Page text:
Confusing Terms You May See On A Steakhouse Menu

22 April 2021
 Categories: , Blog

Most people only dine at a steakhouse a few times a year, if that. Since this is not something you do often, you may not know all of the terminology that comes with steakhouse dining. Of course, that can make it a little tough to accurately order off the menu! But have no fear — you'll find some often-confusing steakhouse menu terms defined below.


When a dish is described as "crudo," that means it is raw and served with a light dressing. Usually, the light dressing is some combination of oil and vinegar. You might see shrimp or salmon crudo on a steakhouse menu. But sometimes, you may even see steak crudo. This is very thin slices of raw steak, served with a light dressing. It can feel like a big leap to try steak crudo, but if you're willing to make that leap, it's incredibly delicious.


If you see that a steak comes topped with gremolata, then you'll want to know what gremolata is. It's a mixture of grated lemon zest, minced garlic, and fresh herbs. Usually, the fresh herb used is parsley, but you may see some restaurants use thyme. Gremolata is a good pairing for really fatty steaks, like ribeyes, since it tends to cut the richness of the fat. But if you don't like lemon or garlic, it's not for you!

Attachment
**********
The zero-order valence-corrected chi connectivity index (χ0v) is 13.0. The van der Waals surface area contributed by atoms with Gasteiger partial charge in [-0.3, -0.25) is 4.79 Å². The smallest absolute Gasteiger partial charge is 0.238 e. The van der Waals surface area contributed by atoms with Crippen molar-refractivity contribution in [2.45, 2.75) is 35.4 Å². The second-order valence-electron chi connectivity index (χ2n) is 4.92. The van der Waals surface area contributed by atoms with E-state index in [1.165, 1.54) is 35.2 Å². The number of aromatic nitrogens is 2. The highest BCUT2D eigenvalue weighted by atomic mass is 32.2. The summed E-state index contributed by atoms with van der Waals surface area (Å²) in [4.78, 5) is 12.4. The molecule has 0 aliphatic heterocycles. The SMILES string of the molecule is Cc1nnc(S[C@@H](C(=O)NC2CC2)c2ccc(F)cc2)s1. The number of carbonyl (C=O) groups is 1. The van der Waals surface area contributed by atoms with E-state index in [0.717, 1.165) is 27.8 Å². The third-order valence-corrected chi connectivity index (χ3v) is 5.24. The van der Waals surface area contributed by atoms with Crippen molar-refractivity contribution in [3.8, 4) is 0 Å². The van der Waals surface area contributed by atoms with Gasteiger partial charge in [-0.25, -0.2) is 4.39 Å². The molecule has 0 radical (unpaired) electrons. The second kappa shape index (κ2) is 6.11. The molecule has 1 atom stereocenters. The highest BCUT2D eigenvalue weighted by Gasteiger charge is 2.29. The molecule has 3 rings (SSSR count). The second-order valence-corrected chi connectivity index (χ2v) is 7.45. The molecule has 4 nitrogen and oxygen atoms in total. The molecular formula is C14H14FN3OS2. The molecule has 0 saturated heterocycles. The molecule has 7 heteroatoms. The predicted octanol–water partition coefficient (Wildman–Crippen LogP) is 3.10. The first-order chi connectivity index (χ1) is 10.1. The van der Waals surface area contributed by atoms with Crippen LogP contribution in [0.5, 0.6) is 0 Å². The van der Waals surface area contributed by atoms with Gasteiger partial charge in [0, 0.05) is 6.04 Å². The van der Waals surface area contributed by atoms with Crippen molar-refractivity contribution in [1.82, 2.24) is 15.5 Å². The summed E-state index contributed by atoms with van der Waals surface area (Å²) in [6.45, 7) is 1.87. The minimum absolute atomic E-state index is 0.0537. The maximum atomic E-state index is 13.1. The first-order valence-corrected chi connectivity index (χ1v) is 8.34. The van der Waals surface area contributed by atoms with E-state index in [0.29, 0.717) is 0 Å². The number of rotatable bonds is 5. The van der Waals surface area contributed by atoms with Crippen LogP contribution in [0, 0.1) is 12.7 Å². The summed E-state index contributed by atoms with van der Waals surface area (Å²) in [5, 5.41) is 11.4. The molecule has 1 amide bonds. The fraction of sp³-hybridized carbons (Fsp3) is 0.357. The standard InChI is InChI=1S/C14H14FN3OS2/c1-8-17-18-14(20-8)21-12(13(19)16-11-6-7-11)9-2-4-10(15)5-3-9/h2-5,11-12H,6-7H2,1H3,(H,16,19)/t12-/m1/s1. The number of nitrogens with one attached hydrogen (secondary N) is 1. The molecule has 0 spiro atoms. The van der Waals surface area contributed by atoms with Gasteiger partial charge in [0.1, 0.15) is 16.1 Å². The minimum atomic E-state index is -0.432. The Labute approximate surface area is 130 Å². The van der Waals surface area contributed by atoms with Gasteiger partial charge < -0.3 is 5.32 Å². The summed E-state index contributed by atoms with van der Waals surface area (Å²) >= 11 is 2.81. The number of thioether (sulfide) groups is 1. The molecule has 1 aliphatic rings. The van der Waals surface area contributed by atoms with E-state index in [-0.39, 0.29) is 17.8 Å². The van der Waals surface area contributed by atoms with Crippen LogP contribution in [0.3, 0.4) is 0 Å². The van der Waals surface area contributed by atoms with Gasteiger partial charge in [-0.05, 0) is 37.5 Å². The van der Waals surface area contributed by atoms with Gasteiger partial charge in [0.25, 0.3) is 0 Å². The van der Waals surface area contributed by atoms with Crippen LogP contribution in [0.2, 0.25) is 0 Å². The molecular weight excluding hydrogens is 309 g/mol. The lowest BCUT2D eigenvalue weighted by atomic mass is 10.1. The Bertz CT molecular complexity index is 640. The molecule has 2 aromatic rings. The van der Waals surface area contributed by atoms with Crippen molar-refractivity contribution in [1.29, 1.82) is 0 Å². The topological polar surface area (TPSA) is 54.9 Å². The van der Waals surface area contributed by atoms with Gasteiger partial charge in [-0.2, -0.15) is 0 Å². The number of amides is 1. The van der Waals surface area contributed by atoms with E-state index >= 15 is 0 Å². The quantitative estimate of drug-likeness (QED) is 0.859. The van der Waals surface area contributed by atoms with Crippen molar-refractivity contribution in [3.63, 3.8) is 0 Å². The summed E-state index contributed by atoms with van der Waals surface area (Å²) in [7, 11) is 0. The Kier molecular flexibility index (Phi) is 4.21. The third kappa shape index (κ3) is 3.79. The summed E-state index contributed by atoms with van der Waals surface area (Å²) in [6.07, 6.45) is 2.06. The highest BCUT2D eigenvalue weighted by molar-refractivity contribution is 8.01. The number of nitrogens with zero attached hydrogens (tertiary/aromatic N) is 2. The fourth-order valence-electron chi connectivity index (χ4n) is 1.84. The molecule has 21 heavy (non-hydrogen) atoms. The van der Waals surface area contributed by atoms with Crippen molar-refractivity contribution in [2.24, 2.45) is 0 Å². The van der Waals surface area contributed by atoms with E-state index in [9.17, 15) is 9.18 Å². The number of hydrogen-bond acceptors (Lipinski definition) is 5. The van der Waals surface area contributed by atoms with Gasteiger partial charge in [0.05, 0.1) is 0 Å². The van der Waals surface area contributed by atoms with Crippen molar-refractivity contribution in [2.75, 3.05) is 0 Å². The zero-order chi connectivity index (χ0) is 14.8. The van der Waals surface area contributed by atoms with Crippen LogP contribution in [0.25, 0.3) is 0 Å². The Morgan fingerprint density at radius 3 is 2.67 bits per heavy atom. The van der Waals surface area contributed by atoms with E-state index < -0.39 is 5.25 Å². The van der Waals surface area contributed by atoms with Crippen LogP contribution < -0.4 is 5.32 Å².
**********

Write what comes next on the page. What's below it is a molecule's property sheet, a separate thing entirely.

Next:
Prix Fixe

If a steakhouse is advertising a prix fixe menu or a prix fixe option, that means they are offered a specific menu with various courses, all of which are pre-determined. For example, the order might come with a salad, a cup of onion soup, a steak and potato, and then a slice of pie for dessert. Many steakhouses offer prix fixe menus on really busy occasions, like Valentine's Day and Christmas Eve. 

Au Poivre

If you see "steak au poivre" or the option to make a steak au poivre on the menu, you may wonder what it is. Basically, this means "with pepper" in French. However, the steak is typically served with a black pepper sauce on top. The sauce is made with heavy cream and cognac. It's really rich and flavorful and an excellent choice for less-fatty steaks like tenderloin.

If you see these terms on a steakhouse menu, now you will understand them! If you come across other terms you don't understand, don't hesitate to ask your waiter to explain. They should have some insight to offer.

Contact a local steakhouse restaurant for more information.